Since then, the ADCO have steadfastly defended private care and substandard childcare provision in the province. They recently lauded Ford for “taking the time” to negotiate a deal that allows the province to fund for-profit centers.
If Ford truly wants to build a high-quality childcare system, the solution isn’t to throw money at low-quality for-profit operators. His government needs to expand childcare within the nonprofit and public sectors — just as Rae’s government committed to doing in the 1990s and just as Nova Scotia’s government is doing right now.
An Insult to Childcare Workers
Childcare workers are leaving the profession in droves. At present, their incomes barely hover above the minimum wage and workloads continue to increase. Ford claims to believe that childcare is a difficult job that requires a special skillset, but his deal with the federal government doesn’t reflect this. Ford’s wage floor, which sets childcare workers’ wages at $18/hour, will reach $25/hour — but not for seven years. Ford appears to think that this largely female workforce is willing to burn itself out as a labor of love and that childcare workers will not change professions for higher wages and better working conditions.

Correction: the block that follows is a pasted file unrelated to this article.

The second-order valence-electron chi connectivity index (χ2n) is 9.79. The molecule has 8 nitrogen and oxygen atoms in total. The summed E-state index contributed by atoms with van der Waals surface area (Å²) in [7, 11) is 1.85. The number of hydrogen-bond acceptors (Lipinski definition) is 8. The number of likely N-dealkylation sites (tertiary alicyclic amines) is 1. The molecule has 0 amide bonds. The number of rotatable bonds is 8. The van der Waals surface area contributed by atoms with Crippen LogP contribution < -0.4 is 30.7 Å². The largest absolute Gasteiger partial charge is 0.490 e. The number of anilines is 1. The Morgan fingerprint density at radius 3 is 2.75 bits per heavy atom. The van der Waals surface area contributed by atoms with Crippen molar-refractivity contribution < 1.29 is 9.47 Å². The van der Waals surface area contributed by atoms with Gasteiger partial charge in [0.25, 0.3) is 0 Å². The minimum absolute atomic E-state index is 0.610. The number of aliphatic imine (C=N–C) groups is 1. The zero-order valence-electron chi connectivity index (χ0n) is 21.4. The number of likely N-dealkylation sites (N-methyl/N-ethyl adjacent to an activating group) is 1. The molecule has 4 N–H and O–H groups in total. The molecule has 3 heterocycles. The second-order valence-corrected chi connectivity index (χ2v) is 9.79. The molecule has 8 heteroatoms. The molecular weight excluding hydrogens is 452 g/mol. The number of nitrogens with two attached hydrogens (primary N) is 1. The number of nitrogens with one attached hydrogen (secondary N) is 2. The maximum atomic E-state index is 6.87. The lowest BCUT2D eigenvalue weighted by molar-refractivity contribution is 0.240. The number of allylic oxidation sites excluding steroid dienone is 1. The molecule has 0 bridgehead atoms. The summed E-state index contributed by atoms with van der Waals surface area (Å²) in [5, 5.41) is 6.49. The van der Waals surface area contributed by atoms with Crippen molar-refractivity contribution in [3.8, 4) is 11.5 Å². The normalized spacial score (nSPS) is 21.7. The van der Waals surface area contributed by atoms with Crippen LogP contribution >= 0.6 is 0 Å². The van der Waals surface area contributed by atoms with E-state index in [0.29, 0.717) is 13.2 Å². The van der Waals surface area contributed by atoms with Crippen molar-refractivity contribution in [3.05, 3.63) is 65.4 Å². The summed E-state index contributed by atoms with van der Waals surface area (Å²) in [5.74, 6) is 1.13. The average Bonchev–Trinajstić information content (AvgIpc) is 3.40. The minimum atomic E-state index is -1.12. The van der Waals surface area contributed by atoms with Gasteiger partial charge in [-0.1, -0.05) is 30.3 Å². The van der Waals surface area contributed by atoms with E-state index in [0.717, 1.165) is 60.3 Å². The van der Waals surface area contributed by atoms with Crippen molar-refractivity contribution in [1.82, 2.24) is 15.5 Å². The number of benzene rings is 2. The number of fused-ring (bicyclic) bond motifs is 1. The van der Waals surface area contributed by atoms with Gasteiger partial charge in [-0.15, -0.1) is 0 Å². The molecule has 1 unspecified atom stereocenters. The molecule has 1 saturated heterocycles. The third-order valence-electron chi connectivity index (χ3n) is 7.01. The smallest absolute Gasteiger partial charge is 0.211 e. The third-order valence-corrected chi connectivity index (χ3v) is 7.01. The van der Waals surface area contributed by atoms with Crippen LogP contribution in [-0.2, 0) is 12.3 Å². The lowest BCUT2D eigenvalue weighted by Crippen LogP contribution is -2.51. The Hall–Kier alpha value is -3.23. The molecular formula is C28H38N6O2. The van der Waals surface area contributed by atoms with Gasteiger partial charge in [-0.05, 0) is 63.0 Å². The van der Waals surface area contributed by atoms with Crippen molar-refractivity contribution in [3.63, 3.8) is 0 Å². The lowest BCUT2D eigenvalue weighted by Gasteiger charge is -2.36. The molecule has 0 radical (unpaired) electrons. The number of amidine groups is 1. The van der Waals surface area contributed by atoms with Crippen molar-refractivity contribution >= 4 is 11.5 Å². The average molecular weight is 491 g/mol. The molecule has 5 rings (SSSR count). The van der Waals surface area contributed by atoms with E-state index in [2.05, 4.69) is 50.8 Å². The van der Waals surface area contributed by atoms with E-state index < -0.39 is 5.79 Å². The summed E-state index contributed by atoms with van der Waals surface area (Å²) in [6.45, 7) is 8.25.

If Ford hopes to attract the workforce needed to make $10/day childcare possible, he needs to agree to a wage grid. Childcare advocacy organizations have been demanding a wage grid since 2017. This demand is informed by an Association for Early Childhood Educators of Ontario (AECEO) report titled, “Transforming Work in Ontario’s Early Years and Child Care Sector.” Childcare organizations that have advocated for the grid include the AECEO and the Ontario Coalition for Better Child Care (OCCBC). The wage grid would ensure that qualified early childhood educators (ECEs) would earn a starting wage of $30/hour and that other childcare staff would make at least $25/hour. Workers would also be provided with ten paid sick days, adequate planning time, and paid time for professional learning.
Ontario New Democratic Party leader, Andrea Horwath, has committed to introducing a $25/hour starting wage for registered ECEs, and other provinces and territories are already improving the wages and working conditions of childcare workers. Manitoba has recently announced a wage floor of $25/hour for workers, and the Yukon brought in a wage supplement in April 2021 that raised ECE wages to over $30/hour.